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New same-sex marriage rules simplify FMLA benefits for employers


New regulations mandating federal emergency leave for all married same-sex couples may require employers to revise their policies and provide additional training, but it also should provide some administrative relief for benefit managers and human resources professionals.

The U.S. Department of Labor last week issued a long-awaited final rule that expands the definition of spouse under the Family and Medical Leave Act to include all legally wed same-sex couples, effective March 27.

The FMLA guarantees eligible private and public employees up to 12 weeks of unpaid leave per year in cases of serious illness or injury or to care for sick or injured family members, including spouses and their immediate relatives.

Previously, married gay and lesbian couples were guaranteed only emergency unpaid leave under the law if they lived in one of the 36 states that recognize same-sex marriages.

“I think most employers will welcome this as one less thing for them worry about when it comes to administering FMLA leave,” said Jean Schmidt, a shareholder at Littler Mendelson P.C. in New York.

Under the new rule, same-sex couples will be eligible for spousal FMLA leave as long as they were legally married in a state, U.S. territory or foreign country that recognizes such marriages.

Employment law experts say the Labor Department's new rule is likely to be particularly beneficial for national and regional employers whose operations are in states with differing marriage recognition laws, as well as companies with substantial numbers of out-of-state commuters among their workforce.

“Those employers are finally going to be able to apply the same eligibility standard across the country and not have to rifle through various sources of information to figure out which spouses are entitled to leave benefits and which aren't,” said Jeffrey Nowak, partner with Franczek Radelet P.C. in Chicago.

Mr. Nowak said some employers may see a slight increase in the volume of FMLA leave requests once the rule is implemented, “but for the average employer, that's probably not going to be a significant burden.”

Experts say that while the rule reduces the complexity associated with administering leave benefits under the FMLA, there are steps many employers will need to undertake to ensure compliance with the federal rule on and after March 2.

“The first thing employers ought to do is conduct an audit of their internal policies and any other kind of documentation that they're using for the administration of leave benefits,” said Laura Maechtlen, San Francisco-based partner at Seyfarth Shaw L.L.P.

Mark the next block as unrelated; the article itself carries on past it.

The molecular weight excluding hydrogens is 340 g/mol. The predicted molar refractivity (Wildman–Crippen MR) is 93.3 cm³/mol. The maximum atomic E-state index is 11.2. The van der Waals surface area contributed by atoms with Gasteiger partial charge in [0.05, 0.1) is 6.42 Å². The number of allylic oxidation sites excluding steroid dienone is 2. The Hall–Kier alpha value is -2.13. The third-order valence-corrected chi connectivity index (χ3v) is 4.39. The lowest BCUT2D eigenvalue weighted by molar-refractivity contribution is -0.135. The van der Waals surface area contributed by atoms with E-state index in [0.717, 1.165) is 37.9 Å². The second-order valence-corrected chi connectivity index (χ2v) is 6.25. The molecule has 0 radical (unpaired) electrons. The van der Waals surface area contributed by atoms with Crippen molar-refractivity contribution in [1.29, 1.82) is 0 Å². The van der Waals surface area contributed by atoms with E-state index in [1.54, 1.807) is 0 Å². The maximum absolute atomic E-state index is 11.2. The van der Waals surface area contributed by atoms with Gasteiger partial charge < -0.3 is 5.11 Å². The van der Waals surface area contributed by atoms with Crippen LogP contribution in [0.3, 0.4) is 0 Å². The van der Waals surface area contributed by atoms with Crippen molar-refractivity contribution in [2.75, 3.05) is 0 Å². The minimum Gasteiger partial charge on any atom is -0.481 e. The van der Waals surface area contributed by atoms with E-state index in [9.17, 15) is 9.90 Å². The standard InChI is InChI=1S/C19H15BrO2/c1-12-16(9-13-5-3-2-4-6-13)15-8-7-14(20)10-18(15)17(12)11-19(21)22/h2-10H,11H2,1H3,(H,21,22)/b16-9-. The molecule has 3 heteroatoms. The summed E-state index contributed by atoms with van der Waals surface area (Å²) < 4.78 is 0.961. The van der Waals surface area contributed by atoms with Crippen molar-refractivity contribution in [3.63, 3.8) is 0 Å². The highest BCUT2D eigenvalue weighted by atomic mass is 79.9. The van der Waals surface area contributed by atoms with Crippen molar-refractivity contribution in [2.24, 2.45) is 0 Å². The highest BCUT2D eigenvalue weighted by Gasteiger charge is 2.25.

“That can be a little bit trickier for some employers than for others, especially if they're using a third-party administrator to manage those benefits. That said, some employers have specific definitions or statements about spouses and eligibility in their employee handbooks or FMLA polices, and those need to be looked at carefully,” she said.

Employers also should provide additional training for their benefit managers, human resources professionals and — in many cases — operational supervisors on the rule and its implications for their company's leave management strategy going forward, even if they already provided FMLA leave to all married same-sex couples.

“This is a great opportunity for retraining, because it's an issue that a remarkable number of even sophisticated HR departments get wrong,” said Ricki Roer, partner with Wilson Elser Moskowitz Edelman & Dicker L.L.P. in New York. “Anytime there's a chance to retrain or fine tune implementation of FMLA leave benefits, I strongly recommend that employers take it.”

Prior to the Labor Department's new definition of a spouse, the FMLA was one of the last federal employment laws under which married same-sex couples in certain states could not access the same benefits as opposite-sex spouses. Most other federally mandated marriage rights and benefits were extended to all legally married same-sex couples in late 2013 and 2014, after the U.S. Supreme Court's partial overturn of the 1996 Defense of Marriage Act.

“It just so happened that the language of the FMLA when it passed in 1993 defined the word spouse according to the state in which the employee resides, and that made the FMLA a bit of an anomaly because a lot of other federal laws didn't define it at all,” Ms. Schmidt said. “It's unclear why it was written that way in the first place, but those of us who have been following the expansion of rights and protections for same-sex couples have been expecting this.”